How to help someone with depression

Depression is a horrible, solitary, debilitating, mental health condition. As a sufferer myself I found myself feeling alone, isolated, and deeply unmotivated. Many people suffer from depression and their friends and relatives clearly want to help. However, that help can sometimes be misguided and damaging.

This post explores the effect the wrong sort of help can have and, importantly, what might be the best way to help.

A few days ago I read a post on LinkedIn. It was a well-intentioned piece aimed at an audience of well-balanced self-starters. Let me be clear, I am not critical of the post itself – it works for the writer’s audience (even if it is a little simplistic, clickbaity, and shallow). The post exemplifies the type of advice that is generally bad for people with depression.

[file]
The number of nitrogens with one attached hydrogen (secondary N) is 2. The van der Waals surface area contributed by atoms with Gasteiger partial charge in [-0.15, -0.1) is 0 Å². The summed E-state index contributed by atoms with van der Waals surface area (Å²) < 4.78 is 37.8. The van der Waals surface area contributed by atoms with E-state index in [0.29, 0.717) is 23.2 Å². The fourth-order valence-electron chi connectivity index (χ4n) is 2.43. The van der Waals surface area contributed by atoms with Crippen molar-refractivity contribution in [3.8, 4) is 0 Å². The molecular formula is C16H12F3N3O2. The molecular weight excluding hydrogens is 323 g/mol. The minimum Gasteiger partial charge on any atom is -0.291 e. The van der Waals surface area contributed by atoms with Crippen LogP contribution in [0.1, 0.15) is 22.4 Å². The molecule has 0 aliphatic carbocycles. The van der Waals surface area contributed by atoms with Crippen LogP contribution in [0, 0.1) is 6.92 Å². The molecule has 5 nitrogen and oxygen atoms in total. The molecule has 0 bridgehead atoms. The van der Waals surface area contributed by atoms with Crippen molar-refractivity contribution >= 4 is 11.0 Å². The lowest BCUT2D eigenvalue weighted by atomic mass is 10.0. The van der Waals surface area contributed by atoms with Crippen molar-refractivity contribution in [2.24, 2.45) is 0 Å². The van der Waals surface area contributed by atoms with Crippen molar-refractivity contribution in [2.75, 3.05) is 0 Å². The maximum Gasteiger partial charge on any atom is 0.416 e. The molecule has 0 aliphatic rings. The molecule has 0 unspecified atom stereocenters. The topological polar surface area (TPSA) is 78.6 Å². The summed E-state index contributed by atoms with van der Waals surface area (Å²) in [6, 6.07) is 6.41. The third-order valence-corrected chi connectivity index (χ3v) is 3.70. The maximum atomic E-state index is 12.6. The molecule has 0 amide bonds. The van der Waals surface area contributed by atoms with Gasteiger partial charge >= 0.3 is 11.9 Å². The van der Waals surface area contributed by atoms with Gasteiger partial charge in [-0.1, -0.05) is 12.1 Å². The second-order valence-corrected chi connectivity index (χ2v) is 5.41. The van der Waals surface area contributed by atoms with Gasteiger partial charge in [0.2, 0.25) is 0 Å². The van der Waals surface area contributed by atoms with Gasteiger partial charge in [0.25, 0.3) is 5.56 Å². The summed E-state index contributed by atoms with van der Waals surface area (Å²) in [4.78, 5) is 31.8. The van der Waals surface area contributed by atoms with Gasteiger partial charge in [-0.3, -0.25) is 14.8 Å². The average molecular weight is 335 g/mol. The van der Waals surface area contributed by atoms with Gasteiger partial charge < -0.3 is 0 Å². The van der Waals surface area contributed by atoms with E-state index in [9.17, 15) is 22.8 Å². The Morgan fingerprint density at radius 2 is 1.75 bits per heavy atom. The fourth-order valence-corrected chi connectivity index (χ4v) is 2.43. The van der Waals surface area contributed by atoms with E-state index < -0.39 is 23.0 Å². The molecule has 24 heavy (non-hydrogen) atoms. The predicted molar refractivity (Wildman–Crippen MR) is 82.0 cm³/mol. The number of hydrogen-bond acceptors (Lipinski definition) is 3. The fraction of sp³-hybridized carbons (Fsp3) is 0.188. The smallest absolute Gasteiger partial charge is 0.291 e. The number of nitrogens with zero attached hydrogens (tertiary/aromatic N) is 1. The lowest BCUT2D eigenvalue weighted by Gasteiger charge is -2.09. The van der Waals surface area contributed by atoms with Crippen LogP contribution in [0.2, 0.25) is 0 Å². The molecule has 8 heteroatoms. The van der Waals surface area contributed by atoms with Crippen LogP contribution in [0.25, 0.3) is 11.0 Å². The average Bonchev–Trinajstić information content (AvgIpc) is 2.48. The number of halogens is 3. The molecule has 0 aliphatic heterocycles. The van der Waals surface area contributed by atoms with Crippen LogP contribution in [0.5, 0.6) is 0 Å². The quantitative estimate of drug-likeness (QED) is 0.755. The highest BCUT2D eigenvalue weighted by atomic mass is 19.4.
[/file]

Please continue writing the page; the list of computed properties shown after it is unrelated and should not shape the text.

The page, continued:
Here’s the post …

1 way to raise your SELF-CONFIDENCE:
1. Surround yourself with people who tell you:
“You CAN,”
“You SHALL,”
“You WILL.”
Naysayers are ten a penny. Be discerning about who you allow to participate in your journey.
Personally, I have always preferred to be alone…. Than in bad company! Any thoughts, please? Wishing you all a wonderful weekend with people who truly care about your future!

This post, especially those three ‘motivational’ phrases, typify the type of wrong and damaging kind of advice people with depression are often given.